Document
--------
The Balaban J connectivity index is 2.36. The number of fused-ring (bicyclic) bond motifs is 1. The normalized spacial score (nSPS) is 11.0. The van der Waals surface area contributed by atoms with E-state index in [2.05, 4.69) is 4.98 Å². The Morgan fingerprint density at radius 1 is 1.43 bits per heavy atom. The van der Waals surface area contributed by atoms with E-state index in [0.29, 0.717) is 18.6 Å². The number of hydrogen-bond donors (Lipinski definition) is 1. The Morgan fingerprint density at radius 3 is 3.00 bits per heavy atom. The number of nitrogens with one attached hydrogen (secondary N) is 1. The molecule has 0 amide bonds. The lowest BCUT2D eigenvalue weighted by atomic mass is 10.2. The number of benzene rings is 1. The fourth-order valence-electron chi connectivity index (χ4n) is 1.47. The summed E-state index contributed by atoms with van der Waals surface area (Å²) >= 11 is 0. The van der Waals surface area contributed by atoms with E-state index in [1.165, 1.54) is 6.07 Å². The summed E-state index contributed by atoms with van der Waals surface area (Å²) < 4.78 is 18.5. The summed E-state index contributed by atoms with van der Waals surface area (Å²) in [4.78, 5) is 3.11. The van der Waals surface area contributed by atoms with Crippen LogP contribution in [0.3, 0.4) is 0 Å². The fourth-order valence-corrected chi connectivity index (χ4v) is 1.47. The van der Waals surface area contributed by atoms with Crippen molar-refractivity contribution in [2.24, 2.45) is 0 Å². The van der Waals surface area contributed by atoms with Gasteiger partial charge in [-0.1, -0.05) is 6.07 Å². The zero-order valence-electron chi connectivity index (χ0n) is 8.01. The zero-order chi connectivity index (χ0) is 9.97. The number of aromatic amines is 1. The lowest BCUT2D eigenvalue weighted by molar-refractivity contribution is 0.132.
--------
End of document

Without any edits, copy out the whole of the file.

The Balaban J connectivity index is 2.36. The number of fused-ring (bicyclic) bond motifs is 1. The normalized spacial score (nSPS) is 11.0. The van der Waals surface area contributed by atoms with E-state index in [2.05, 4.69) is 4.98 Å². The Morgan fingerprint density at radius 1 is 1.43 bits per heavy atom. The van der Waals surface area contributed by atoms with E-state index in [0.29, 0.717) is 18.6 Å². The number of hydrogen-bond donors (Lipinski definition) is 1. The Morgan fingerprint density at radius 3 is 3.00 bits per heavy atom. The number of nitrogens with one attached hydrogen (secondary N) is 1. The molecule has 0 amide bonds. The lowest BCUT2D eigenvalue weighted by atomic mass is 10.2. The number of benzene rings is 1. The fourth-order valence-electron chi connectivity index (χ4n) is 1.47. The summed E-state index contributed by atoms with van der Waals surface area (Å²) >= 11 is 0. The van der Waals surface area contributed by atoms with E-state index in [1.165, 1.54) is 6.07 Å². The summed E-state index contributed by atoms with van der Waals surface area (Å²) < 4.78 is 18.5. The summed E-state index contributed by atoms with van der Waals surface area (Å²) in [4.78, 5) is 3.11. The van der Waals surface area contributed by atoms with Crippen LogP contribution in [0.3, 0.4) is 0 Å². The fourth-order valence-corrected chi connectivity index (χ4v) is 1.47. The van der Waals surface area contributed by atoms with Crippen molar-refractivity contribution in [2.24, 2.45) is 0 Å². The van der Waals surface area contributed by atoms with Gasteiger partial charge in [-0.1, -0.05) is 6.07 Å². The zero-order valence-electron chi connectivity index (χ0n) is 8.01. The zero-order chi connectivity index (χ0) is 9.97. The number of aromatic amines is 1. The lowest BCUT2D eigenvalue weighted by molar-refractivity contribution is 0.132.